BACKGROUND OF THE INVENTION

1. Field of the Invention

This invention relates generally to audience targeting and more particularly to matching an audience with deliverable content such as advertising.

2. Description of the Related Art

Targeted marketing has long been known as an effective method for reaching consumers. When the consumer receives only relevant content (advertisements, etc.) from a provider, the consumer is more likely to patronize the particular provider, make purchases, and provide additional personal information that may assist in refining the provider's “view” of the consumer. As such, targeted marketing can lead to a more focused and robust interaction with the consumer. This, correspondingly, can lead to a more rewarding interaction for the provider by generating increased revenue.

In order to effectively target a consumer, it may be desirable for marketing systems to react to consumer information received from a variety of online and offline sources. These sources may include databases and servers, as well as multiple web properties within a network of affiliated websites. Moreover, the consumer information may be collected from a variety of sources in diverse formats. It may also be desirable for marketing systems to interact with the systems that actually deliver the content to the user. In short, an effective marketing system may appreciate the characteristics and preferences of a specific user regardless of the number or type of channels through which contact with the user is made.

Some known systems, however, are only adapted to receive information from a single source (e.g., registration information provided by the consumer). Other systems may receive information from multiple sources, but are unable to usefully combine information relating to the same consumer and communicate it to the necessary content delivery system. Thus, it may be desirable to have a system and method for delivering content that integrates with and aggregates data from various sources, including the underlying systems that deliver content to the consumer.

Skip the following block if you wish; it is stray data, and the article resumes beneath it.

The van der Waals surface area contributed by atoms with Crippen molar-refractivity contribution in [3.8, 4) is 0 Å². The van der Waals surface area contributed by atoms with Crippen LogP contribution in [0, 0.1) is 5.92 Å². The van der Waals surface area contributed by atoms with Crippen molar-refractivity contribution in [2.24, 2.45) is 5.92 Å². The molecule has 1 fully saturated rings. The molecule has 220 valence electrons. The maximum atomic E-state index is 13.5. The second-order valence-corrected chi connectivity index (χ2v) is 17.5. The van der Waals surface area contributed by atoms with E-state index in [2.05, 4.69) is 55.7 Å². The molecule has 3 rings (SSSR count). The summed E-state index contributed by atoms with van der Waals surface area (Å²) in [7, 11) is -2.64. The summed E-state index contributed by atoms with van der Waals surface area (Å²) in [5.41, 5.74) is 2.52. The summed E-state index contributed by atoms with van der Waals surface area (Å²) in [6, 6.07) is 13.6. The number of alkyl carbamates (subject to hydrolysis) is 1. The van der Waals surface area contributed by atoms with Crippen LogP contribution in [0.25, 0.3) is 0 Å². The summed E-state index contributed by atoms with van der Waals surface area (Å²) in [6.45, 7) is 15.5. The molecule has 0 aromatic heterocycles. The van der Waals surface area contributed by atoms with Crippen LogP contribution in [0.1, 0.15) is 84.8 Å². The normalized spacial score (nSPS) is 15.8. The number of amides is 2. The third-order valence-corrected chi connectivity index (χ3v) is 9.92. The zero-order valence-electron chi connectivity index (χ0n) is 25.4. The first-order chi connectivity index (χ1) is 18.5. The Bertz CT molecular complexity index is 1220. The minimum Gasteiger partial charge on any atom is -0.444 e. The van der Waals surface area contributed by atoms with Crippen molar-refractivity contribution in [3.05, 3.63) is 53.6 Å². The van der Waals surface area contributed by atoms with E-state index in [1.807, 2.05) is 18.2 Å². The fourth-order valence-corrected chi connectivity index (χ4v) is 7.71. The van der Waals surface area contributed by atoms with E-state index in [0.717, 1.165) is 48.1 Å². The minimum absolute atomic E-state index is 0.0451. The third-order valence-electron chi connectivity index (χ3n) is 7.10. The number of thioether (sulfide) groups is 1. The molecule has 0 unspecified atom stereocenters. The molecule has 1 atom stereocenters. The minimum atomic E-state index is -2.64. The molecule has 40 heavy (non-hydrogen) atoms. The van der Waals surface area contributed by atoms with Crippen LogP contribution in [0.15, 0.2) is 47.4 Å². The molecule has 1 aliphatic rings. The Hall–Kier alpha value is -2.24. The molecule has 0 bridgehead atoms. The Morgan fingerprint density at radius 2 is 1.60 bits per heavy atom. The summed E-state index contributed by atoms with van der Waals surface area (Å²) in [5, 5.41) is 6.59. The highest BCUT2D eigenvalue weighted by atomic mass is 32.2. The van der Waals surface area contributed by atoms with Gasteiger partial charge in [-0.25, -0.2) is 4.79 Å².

Known systems for delivering targeted content to consumers are focused on reaching the greatest quantity of consumers, without considering the value of interacting with each particular consumer. For example, some systems may deliver “targeted” content to each member of a group of consumers based on the fact that each subscribes to the same magazine. These systems, however, do not consider that only a portion of the group may make on-line purchases, for example, in addition to subscribing to the magazine. This failure to recognize and differentiate “valuable” consumers can lead to lost revenue for the content provider. In addition, the delivery of content to a significant volume of low-value consumers may expend valuable system resources. Accordingly, it may be desirable to have a means of delivering the appropriate content to the appropriate user in order to maximize the value of the relationship between the provider and the consumer.

Another problem with content delivery systems is that the information upon which targeting is based may rapidly become stale. An audience member deemed to have particular characteristics may no longer have such characteristics by the time content is delivered. New potential audience members may also become available after determination of a targeted group. The volatility of audience member characteristics and the high volume of information to be processed both present difficulties to systems that seek to target well tailored audiences. Content delivery systems are also often myopic, merely carrying out content delivery as dictated by the particular domain in which the system resides. This prevents appreciation of activities in other domains.

Still another problem with content delivery systems, particularly those that seek to collect information and deliver content to particular audience members over the Internet, is the potential for faulty identification of audience members. For example, some systems may use cookies to attempt to uniquely identify an audience member. This presents potential problems because a given person may use several computers and thereby generate several cookies. Software and browser maintenance activities may also prompt the deletion of cookies. These various factors may prompt the proliferation of unnecessary and sometimes erroneous profiles.